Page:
Peter Hibberd, M.D., is a doctor whose advice is based on more than 28 years of hospital outpatient and inpatient experience. He is an experienced emergency medicine physician, surgeon, and consultant. Dr. Hibberd is certified by the American Board of Emergency Medicine. He is also a fellow and active member of the American Academy of Family Physicians, an active member of the American College of Emergency Physicians, and a member and fellow of the American Academy of Emergency Medicine. Dr. Hibberd has earned numerous national and international professional certifications, memberships, and awards.

What Alternative Approaches Are There For Treating Sciatica?

Thursday, 01 July 2010 09:51 AM

Question: I have sciatica which is quite painful. I went to a chiropractor and the result is that now my feet frequently go numb. I no longer go to the chiropractor. What alternative approaches have you found to be successful?

Dr. Hibberd's Answer:

Sciatica is a term used to describe irritation of the sciatic nerve which runs down the back of your thigh and supplies the hamstring muscles of each thigh. When irritated, tension on the sciatic nerve will induce pain.

The sciatic nerve is supplied by the fifth Lumbar nerve root, and the first and second sacral nerve roots, any of which may be affected by disc disease or herniation.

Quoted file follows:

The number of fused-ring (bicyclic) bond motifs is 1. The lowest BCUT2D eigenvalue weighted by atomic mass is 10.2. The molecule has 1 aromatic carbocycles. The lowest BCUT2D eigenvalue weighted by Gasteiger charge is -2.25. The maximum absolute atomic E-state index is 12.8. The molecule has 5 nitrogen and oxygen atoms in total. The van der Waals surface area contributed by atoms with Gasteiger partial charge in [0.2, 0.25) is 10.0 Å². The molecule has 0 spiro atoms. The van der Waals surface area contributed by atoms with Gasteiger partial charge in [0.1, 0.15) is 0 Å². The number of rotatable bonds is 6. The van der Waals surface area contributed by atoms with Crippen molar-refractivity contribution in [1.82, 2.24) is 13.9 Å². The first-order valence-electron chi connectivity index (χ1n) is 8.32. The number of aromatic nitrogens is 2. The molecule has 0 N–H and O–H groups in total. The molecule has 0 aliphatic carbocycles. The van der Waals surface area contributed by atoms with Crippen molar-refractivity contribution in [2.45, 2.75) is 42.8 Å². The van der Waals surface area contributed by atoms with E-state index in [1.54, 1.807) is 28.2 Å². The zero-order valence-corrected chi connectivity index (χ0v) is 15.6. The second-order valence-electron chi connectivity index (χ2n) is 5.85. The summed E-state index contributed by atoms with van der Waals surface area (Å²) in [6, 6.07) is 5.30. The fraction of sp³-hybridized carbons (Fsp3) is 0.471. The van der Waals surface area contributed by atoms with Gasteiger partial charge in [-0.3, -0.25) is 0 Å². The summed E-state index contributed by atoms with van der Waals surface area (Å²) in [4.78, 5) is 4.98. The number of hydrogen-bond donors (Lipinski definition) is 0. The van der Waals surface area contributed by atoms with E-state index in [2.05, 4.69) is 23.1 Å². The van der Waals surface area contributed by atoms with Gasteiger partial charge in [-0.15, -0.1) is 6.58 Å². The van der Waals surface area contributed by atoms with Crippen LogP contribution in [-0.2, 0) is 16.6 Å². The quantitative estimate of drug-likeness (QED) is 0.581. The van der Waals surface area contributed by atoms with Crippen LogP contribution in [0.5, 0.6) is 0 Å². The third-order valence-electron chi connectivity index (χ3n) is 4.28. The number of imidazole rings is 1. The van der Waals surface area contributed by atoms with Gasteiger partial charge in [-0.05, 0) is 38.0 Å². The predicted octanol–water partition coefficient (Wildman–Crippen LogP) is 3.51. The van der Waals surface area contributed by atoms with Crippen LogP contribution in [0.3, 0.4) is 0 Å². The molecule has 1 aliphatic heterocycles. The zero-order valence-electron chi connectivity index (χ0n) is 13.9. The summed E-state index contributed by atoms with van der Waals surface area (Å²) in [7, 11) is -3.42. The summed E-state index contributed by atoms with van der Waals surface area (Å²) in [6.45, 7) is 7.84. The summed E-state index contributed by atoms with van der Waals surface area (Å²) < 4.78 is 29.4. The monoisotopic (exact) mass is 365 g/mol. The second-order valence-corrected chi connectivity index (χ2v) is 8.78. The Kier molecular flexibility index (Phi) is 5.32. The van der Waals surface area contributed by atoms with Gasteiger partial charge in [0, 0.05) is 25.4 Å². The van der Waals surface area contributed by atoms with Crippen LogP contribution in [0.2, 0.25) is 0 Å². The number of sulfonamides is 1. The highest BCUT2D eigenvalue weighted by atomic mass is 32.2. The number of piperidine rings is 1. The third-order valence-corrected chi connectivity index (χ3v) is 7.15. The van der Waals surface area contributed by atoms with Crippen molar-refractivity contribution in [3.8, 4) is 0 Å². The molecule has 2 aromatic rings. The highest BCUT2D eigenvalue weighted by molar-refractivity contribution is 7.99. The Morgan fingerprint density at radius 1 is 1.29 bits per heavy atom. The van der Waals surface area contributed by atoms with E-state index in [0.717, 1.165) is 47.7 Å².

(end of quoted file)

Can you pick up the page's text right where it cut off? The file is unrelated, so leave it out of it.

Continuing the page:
Most sciatica is caused by nerve root irritation, bone spur formation associated with degenerative disease, or arthritic change, disc disease, inflammation, or dislodgement affecting the corresponding nerve root adjacent to the problematic disc.

Vascular disorders and tumors may cause sciatica-like symptoms and should be considered when you are initially evaluated.

Since most sciatica is caused by pressure on a corresponding nerve root, it is little surprise that manipulation made your symptoms worse. You would be well advised to have your recurrent and persistent sciatica properly evaluated and appropriately imaged, especially since you have numbness involved and it has worsened.

An X-ray is not sufficient here since it does not have sufficient resolution to evaluate your nerve roots adequately. Avoid manipulation for now. A proper evaluation will also involve a muscle strength, sensory, and reflex assessment. The presence of sensory and motor findings or reflex changes will usually lead to a recommendation to image your nerve roots preferably by MRI of your lumbo-sacral spine.

Most cases of sciatica can be managed quite well medically (medication and sometimes graduated physical therapy modalities that include diathermy, ultrasound, and other heat generating treatments).

Fortunately, most cases self resolve. The medications used are usually anti-inflammatories and short course oral corticosteroids. More resistant cases require imaging to assist in planning the most appropriate treatment be it more aggressive medical treatment such as epidural block or less commonly but occasionally necessary surgical management.

Manipulation of your spine will not prevent or safely treat the initial onset of sciatica. Properly supervised treatment once the condition has been stabilized may include manipulation later for comfort only, however only under professional supervision. Manipulation is generally not to be used in acute disc disease treatment.

In fact, there is no role for spinal manipulation in the prevention of any disorder that affects the spine or spinal cord.

© HealthDay

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